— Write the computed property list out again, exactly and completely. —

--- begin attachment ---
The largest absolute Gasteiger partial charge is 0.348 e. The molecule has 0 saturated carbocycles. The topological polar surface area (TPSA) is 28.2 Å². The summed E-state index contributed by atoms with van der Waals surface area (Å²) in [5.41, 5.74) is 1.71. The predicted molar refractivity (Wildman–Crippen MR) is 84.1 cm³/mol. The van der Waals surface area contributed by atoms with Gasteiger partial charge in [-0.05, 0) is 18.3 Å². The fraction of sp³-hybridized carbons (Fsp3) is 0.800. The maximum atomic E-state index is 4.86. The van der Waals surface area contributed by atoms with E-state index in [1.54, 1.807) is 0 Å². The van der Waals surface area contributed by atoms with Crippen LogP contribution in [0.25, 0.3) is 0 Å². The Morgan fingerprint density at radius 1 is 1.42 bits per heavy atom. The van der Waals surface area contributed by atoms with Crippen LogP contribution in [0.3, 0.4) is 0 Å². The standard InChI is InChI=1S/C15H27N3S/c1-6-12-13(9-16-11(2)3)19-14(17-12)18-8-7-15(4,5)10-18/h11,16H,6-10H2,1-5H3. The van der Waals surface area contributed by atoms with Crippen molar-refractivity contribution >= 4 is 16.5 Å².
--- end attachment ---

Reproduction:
The largest absolute Gasteiger partial charge is 0.348 e. The molecule has 0 saturated carbocycles. The topological polar surface area (TPSA) is 28.2 Å². The summed E-state index contributed by atoms with van der Waals surface area (Å²) in [5.41, 5.74) is 1.71. The predicted molar refractivity (Wildman–Crippen MR) is 84.1 cm³/mol. The van der Waals surface area contributed by atoms with Gasteiger partial charge in [-0.05, 0) is 18.3 Å². The fraction of sp³-hybridized carbons (Fsp3) is 0.800. The maximum atomic E-state index is 4.86. The van der Waals surface area contributed by atoms with E-state index in [1.54, 1.807) is 0 Å². The van der Waals surface area contributed by atoms with Crippen LogP contribution in [0.25, 0.3) is 0 Å². The Morgan fingerprint density at radius 1 is 1.42 bits per heavy atom. The van der Waals surface area contributed by atoms with Crippen LogP contribution in [0.3, 0.4) is 0 Å². The standard InChI is InChI=1S/C15H27N3S/c1-6-12-13(9-16-11(2)3)19-14(17-12)18-8-7-15(4,5)10-18/h11,16H,6-10H2,1-5H3. The van der Waals surface area contributed by atoms with Crippen molar-refractivity contribution >= 4 is 16.5 Å².